This qualitative case study is a description of a young man with autism who communicated using speech, sign language, facilitated communication, body language, and his mother's conversational supports. Participant observation, interviews, and review of records were used to explore his current and past communication practices. These practices illustrate his preference for speaking and the complexity of choosing among communication means on an ongoing basis. Although the young man and his mother differed in their thinking about communication, they revealed a common goal: for Michael to participate in ordinary life activities as a member with a voice.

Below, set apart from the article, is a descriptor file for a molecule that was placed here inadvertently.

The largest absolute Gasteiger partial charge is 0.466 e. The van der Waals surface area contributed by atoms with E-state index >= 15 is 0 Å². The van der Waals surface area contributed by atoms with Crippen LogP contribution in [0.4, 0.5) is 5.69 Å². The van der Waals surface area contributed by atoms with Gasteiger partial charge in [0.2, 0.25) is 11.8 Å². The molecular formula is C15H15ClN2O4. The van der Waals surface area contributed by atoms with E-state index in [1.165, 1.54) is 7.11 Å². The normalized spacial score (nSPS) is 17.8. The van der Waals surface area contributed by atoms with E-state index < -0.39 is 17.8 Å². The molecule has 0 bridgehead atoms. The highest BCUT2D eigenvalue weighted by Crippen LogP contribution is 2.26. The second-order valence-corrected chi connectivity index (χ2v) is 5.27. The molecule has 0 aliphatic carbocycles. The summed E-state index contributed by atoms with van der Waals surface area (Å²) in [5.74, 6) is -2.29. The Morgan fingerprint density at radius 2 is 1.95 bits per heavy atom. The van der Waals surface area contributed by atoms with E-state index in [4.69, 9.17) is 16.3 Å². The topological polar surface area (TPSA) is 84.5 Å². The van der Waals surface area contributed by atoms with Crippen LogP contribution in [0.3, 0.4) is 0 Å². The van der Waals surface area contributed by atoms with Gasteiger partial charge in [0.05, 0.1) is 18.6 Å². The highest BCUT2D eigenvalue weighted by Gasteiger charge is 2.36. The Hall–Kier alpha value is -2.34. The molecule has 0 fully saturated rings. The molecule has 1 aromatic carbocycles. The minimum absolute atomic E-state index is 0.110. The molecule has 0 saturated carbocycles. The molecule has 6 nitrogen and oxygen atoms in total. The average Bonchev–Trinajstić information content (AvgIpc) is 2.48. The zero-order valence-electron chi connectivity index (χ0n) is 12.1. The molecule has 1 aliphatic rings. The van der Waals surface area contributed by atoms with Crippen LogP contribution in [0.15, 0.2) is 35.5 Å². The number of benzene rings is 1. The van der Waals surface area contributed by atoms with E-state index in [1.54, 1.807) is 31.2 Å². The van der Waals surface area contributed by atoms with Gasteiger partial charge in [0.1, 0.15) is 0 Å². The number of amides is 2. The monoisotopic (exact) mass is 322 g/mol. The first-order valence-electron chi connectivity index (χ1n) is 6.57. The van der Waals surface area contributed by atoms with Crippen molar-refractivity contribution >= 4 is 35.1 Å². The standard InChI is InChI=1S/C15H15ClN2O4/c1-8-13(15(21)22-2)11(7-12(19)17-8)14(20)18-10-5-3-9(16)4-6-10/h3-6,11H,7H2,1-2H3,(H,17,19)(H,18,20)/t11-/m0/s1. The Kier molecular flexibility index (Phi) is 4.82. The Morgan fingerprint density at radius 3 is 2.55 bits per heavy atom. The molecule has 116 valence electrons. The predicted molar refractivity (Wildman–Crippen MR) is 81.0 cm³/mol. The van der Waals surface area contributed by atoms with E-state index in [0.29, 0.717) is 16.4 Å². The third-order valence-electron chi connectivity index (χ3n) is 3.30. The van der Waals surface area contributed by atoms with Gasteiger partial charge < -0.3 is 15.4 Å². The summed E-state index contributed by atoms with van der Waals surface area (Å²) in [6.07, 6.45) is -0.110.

The author gratefully acknowledges the support of Michael and Nicky Barrella, Douglas Biklen, Robert Bogdan, Steve Reiter, and Mayer Shevin in the completion of this project. All names and locations have been changed to protect the privacy of the informants.

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